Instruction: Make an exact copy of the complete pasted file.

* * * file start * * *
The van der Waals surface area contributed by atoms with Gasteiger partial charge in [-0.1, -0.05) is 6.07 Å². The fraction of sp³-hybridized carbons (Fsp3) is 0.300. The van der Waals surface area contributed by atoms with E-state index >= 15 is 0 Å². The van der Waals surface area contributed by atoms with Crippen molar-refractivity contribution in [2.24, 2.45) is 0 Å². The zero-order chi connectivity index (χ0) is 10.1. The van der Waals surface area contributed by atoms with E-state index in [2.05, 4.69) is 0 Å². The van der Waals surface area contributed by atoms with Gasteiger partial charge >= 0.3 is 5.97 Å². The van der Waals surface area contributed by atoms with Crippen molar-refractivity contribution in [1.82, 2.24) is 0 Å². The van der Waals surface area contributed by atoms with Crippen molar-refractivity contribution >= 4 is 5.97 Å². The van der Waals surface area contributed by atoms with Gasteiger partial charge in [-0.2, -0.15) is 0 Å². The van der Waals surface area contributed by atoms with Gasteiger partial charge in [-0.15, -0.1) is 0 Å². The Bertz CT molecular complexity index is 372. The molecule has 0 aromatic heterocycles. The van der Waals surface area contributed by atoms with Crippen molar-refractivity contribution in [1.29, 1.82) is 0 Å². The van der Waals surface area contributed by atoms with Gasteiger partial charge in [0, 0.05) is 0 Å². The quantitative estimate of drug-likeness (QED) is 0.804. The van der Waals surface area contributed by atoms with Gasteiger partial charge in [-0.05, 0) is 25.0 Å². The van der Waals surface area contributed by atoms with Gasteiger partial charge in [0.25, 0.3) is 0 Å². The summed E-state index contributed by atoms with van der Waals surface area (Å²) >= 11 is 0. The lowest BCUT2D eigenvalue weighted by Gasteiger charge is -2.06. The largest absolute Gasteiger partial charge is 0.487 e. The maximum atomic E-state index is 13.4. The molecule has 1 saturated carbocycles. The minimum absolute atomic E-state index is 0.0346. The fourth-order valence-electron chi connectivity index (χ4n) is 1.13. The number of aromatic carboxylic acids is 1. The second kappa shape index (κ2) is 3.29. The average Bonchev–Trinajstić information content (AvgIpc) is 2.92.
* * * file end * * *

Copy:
The van der Waals surface area contributed by atoms with Gasteiger partial charge in [-0.1, -0.05) is 6.07 Å². The fraction of sp³-hybridized carbons (Fsp3) is 0.300. The van der Waals surface area contributed by atoms with E-state index >= 15 is 0 Å². The van der Waals surface area contributed by atoms with Crippen molar-refractivity contribution in [2.24, 2.45) is 0 Å². The zero-order chi connectivity index (χ0) is 10.1. The van der Waals surface area contributed by atoms with E-state index in [2.05, 4.69) is 0 Å². The van der Waals surface area contributed by atoms with Gasteiger partial charge >= 0.3 is 5.97 Å². The van der Waals surface area contributed by atoms with Crippen molar-refractivity contribution in [1.82, 2.24) is 0 Å². The van der Waals surface area contributed by atoms with Crippen molar-refractivity contribution >= 4 is 5.97 Å². The van der Waals surface area contributed by atoms with Gasteiger partial charge in [-0.2, -0.15) is 0 Å². The van der Waals surface area contributed by atoms with Gasteiger partial charge in [-0.15, -0.1) is 0 Å². The Bertz CT molecular complexity index is 372. The molecule has 0 aromatic heterocycles. The van der Waals surface area contributed by atoms with Crippen molar-refractivity contribution in [1.29, 1.82) is 0 Å². The van der Waals surface area contributed by atoms with Gasteiger partial charge in [0, 0.05) is 0 Å². The quantitative estimate of drug-likeness (QED) is 0.804. The van der Waals surface area contributed by atoms with Gasteiger partial charge in [-0.05, 0) is 25.0 Å². The van der Waals surface area contributed by atoms with Gasteiger partial charge in [0.25, 0.3) is 0 Å². The summed E-state index contributed by atoms with van der Waals surface area (Å²) >= 11 is 0. The lowest BCUT2D eigenvalue weighted by Gasteiger charge is -2.06. The largest absolute Gasteiger partial charge is 0.487 e. The maximum atomic E-state index is 13.4. The molecule has 1 saturated carbocycles. The minimum absolute atomic E-state index is 0.0346. The fourth-order valence-electron chi connectivity index (χ4n) is 1.13. The number of aromatic carboxylic acids is 1. The second kappa shape index (κ2) is 3.29. The average Bonchev–Trinajstić information content (AvgIpc) is 2.92.